Crystal Smith’s Bloodleaf should top your fantasy must-read list


Crystal Smith’s debut novel, Bloodleaf, blends predictable tropes with a ghostly mystery, compelling politics and a likable heroine to create something that still feels fresh.

In YA fiction, the idea of a young princess forced out of her birthright who most work to reclaim her throne isn’t exactly new. So when an author actually manages to take such an oft-used trope and do it not just well, but in a way that feels fresh, it’s rather remarkable. Such is the case with Crystal Smith’s debut Bloodleaf, which works in magic, ghosts and a bit of the plot from The Goose Girl to create a story of an exiled princess that will stick with you long after the final page.

The story revolves around Aurelia, the princess of Renalt, a witch with powerful blood magic in a country where all such abilities are forbidden. Her people hate her, but have left her alive because she must wed the prince of neighboring Achelva. After she publicly uses her powers to save a life, she must flee Renalt’s official tribunal of witch hunters, in the hopes that her new family and future husband – rumored to be both unwell and cruel – will take her in.

That is, naturally, not what happens.

On her journey toward Achelva, Aurelia finds herself once again betrayed, and forced to swap identities with a previously trusted friend. Though she escapes with her life, she loses everything and must figure out how to survive as a stranger in a new land.

This is, of course, the most basic possible recap of the book’s initial plot, but just know that there are plenty of twists and turns involved. In addition to being a blood mage, Aurelia also sees the dead, a fact which adds a decidedly creepy vibe to pretty much every scene of the novel. The history of Renalt and Achelva, specifically how one kingdom came to loathe magic and the other to embrace it, is fascinating and well-plotted, all the way down to the herbs and other medicines used in the story. (Even the titular bloodleaf, an all-healing plant that can only reach its full potential when someone literally dies on top of it, is more than it seems.) The secondary characters are both diverse and intriguing, and have their own stories happening alongside Aurelia’s.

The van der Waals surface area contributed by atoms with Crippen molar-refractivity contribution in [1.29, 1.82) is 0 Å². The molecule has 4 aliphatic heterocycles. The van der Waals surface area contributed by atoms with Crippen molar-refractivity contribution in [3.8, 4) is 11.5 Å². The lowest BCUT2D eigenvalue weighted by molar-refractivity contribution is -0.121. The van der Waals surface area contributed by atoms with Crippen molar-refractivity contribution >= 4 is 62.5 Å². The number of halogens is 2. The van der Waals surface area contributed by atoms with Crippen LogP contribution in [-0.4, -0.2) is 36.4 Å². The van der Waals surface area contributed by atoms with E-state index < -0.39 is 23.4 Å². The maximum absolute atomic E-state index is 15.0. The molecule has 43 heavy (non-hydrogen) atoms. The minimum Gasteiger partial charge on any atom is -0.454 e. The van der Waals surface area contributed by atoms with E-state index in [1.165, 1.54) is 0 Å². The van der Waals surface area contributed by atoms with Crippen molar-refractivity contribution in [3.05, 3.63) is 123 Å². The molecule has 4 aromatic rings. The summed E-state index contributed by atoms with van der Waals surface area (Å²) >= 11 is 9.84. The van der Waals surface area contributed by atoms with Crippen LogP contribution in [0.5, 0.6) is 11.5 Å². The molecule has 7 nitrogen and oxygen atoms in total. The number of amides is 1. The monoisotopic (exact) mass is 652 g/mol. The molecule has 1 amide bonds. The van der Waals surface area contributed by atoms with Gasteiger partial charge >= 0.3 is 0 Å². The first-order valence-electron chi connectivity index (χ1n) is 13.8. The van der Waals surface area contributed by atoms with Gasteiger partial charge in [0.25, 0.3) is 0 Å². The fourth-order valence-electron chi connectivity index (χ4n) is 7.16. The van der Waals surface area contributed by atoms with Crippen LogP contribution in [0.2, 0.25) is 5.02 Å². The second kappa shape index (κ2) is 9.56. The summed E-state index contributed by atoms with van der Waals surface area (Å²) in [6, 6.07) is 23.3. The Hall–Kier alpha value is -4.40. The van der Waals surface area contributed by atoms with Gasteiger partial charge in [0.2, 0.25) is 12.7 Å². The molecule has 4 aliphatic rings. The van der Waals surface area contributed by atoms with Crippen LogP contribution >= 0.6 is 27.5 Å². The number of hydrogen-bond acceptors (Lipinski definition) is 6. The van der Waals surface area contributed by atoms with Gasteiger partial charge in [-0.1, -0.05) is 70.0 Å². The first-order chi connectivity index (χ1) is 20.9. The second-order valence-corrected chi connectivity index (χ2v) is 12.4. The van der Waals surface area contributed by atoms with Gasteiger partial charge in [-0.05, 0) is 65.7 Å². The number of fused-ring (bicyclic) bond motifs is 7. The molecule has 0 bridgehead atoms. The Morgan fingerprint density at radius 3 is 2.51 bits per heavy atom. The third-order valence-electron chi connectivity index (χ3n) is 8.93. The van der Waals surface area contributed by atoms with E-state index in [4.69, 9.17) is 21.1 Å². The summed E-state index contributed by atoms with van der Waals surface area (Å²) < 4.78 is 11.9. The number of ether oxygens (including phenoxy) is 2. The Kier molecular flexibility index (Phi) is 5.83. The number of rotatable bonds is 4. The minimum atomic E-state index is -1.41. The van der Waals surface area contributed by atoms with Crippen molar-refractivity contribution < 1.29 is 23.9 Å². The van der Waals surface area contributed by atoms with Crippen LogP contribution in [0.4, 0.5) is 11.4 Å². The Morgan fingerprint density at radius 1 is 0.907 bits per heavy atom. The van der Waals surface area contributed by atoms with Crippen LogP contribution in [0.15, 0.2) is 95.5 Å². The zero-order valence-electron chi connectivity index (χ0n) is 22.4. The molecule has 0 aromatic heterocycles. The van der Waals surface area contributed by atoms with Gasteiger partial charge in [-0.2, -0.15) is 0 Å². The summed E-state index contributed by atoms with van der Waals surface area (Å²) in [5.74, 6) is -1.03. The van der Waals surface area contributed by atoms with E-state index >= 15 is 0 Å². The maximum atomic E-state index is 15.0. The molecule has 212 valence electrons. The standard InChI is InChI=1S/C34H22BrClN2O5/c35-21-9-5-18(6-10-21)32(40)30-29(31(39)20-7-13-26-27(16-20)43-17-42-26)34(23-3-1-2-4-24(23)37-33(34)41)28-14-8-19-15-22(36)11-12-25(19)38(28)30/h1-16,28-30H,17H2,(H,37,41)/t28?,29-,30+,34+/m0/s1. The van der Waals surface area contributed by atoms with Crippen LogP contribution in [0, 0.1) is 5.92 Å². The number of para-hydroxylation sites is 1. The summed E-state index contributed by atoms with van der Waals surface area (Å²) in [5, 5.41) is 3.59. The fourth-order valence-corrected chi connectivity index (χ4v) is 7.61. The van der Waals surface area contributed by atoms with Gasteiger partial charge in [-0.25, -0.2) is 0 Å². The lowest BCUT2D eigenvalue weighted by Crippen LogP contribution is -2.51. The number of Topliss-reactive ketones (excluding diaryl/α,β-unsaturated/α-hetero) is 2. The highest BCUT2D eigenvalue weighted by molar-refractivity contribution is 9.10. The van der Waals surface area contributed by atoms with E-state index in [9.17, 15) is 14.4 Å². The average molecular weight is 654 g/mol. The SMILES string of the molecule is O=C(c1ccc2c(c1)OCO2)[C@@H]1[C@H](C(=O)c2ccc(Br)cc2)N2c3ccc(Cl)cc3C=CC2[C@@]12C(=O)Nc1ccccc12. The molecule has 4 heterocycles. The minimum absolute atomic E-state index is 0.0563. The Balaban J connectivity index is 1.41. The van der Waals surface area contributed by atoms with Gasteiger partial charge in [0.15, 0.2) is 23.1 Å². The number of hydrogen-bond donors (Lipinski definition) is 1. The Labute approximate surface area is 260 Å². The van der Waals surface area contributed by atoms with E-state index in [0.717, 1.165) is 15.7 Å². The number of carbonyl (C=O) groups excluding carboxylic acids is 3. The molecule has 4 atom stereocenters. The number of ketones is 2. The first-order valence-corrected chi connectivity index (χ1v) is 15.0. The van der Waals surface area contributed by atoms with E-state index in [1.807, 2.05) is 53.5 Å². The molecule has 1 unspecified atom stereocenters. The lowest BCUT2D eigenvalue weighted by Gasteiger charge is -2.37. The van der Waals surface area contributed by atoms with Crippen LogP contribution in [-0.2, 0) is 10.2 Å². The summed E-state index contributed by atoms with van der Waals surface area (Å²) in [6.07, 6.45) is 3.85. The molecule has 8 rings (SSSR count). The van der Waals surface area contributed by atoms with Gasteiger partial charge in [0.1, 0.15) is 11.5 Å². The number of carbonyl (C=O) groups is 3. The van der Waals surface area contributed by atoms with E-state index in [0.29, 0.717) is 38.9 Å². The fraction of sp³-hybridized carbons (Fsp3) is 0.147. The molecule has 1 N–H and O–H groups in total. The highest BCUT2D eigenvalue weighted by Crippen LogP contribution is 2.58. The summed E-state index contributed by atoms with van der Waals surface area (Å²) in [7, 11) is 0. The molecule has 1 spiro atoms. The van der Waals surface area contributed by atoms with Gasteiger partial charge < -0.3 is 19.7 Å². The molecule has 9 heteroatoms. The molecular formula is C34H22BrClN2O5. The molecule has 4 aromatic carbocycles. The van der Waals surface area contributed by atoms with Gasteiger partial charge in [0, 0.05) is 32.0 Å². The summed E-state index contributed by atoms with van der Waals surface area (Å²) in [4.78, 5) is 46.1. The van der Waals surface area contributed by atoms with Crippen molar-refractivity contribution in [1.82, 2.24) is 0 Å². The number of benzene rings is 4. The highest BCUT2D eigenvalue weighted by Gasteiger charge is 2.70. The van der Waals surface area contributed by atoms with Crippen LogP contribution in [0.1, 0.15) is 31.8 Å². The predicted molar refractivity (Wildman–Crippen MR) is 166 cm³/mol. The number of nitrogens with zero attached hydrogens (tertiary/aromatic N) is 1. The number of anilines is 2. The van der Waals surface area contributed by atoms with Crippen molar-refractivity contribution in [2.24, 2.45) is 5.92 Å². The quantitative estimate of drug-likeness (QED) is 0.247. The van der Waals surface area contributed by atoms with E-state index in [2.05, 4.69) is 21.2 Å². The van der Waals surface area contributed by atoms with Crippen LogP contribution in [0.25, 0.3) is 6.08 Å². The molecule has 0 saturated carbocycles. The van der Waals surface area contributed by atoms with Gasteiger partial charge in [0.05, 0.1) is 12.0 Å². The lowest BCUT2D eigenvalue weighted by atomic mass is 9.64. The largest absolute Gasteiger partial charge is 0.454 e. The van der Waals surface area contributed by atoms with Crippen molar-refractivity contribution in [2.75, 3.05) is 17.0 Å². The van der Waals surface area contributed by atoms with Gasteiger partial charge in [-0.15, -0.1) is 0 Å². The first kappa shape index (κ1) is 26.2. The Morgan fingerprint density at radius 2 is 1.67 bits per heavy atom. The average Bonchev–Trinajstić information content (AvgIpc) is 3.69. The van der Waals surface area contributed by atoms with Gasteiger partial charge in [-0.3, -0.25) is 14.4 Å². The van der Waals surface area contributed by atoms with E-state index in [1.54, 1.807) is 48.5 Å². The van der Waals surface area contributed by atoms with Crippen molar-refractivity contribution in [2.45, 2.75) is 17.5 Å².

As for our heroine herself, Aurelia is something of a mixed bag, but in a way that makes perfect sense for a sheltered girl who has been hated and kept hidden for most of her life. Of course she chafes against the world she knows, and of course she has no idea how to discern who is worthy of her trust. She is often both sympathetic and frustrating, and her slow burn friendship to maybe something more with Zan is extremely appealing. (But fair warning, there’s also a sort of weird love triangle that feels as though it’s maybe being set up for the future, and I honestly…am not super here for it.)

The story of Bloodleaf generally moves at a fast and furious pace, though the first quarter of the novel really takes its time settling into things. There’s a little too much exposition in places, and the portion of the novel that takes place in Renalt drags a bit. But once things get going – and Aurelia is forced to leave – there’s no stopping the story and you’ll find it hard to put down.

Bloodleaf is apparently the first in a trilogy, a fact which I didn’t know while reading and which kind of surprised me upon discovery. While I am fascinated by the worldbuilding Smith engages in over the course of this story, it also feels a bit like Aurelia’s journey is complete. Of course, there is more life to come for her as a wife and a queen, but I don’t know that that was something I was expecting – or really needing – to see.

Where this story will go for two more novels, I have no idea. I’m curious to find out, admittedly, and certainly won’t mind seeing some or all of these characters again, but I’m not 100 percent convinced it was necessary. I think I’d be fine with this story as a standalone, with maybe other novels that take place in the same universe somehow.

However, on the whole, Bloodleaf is a great read for fans of YA fantasy, and it’s a novel you’ll likely hear your friends talking about this Spring. (But don’t let them tell you spoilers until you read it for yourself!)

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You can find Bloodleaf on bookshelves today.